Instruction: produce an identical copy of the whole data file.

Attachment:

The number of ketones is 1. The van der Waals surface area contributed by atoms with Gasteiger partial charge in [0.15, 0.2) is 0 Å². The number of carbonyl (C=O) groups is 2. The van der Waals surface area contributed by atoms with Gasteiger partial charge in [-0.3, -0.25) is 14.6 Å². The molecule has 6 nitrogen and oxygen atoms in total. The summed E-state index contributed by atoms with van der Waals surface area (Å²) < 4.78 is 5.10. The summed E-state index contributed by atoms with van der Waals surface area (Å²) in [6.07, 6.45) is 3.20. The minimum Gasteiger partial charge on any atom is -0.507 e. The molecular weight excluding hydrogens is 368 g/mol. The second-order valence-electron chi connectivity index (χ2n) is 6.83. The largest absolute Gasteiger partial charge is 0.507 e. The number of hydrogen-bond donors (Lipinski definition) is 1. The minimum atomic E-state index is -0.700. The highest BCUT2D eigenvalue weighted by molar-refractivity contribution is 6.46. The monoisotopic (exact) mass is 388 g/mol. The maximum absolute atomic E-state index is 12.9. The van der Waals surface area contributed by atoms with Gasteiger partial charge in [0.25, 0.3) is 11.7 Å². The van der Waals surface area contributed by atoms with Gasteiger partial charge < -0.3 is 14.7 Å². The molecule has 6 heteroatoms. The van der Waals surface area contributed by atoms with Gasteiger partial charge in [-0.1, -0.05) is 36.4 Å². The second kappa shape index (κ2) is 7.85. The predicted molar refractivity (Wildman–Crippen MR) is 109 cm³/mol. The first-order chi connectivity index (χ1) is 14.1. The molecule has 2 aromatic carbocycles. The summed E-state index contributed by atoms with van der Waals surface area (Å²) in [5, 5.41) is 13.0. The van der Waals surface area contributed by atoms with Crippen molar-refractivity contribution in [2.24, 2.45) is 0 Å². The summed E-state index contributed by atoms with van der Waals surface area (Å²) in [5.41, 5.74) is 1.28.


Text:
The number of ketones is 1. The van der Waals surface area contributed by atoms with Gasteiger partial charge in [0.15, 0.2) is 0 Å². The number of carbonyl (C=O) groups is 2. The van der Waals surface area contributed by atoms with Gasteiger partial charge in [-0.3, -0.25) is 14.6 Å². The molecule has 6 nitrogen and oxygen atoms in total. The summed E-state index contributed by atoms with van der Waals surface area (Å²) < 4.78 is 5.10. The summed E-state index contributed by atoms with van der Waals surface area (Å²) in [6.07, 6.45) is 3.20. The minimum Gasteiger partial charge on any atom is -0.507 e. The molecular weight excluding hydrogens is 368 g/mol. The second-order valence-electron chi connectivity index (χ2n) is 6.83. The largest absolute Gasteiger partial charge is 0.507 e. The number of hydrogen-bond donors (Lipinski definition) is 1. The minimum atomic E-state index is -0.700. The highest BCUT2D eigenvalue weighted by molar-refractivity contribution is 6.46. The monoisotopic (exact) mass is 388 g/mol. The maximum absolute atomic E-state index is 12.9. The van der Waals surface area contributed by atoms with Gasteiger partial charge in [0.25, 0.3) is 11.7 Å². The van der Waals surface area contributed by atoms with Gasteiger partial charge < -0.3 is 14.7 Å². The molecule has 6 heteroatoms. The van der Waals surface area contributed by atoms with Gasteiger partial charge in [-0.1, -0.05) is 36.4 Å². The second kappa shape index (κ2) is 7.85. The predicted molar refractivity (Wildman–Crippen MR) is 109 cm³/mol. The first-order chi connectivity index (χ1) is 14.1. The molecule has 2 aromatic carbocycles. The summed E-state index contributed by atoms with van der Waals surface area (Å²) in [5, 5.41) is 13.0. The van der Waals surface area contributed by atoms with Crippen molar-refractivity contribution in [2.24, 2.45) is 0 Å². The summed E-state index contributed by atoms with van der Waals surface area (Å²) in [5.41, 5.74) is 1.28.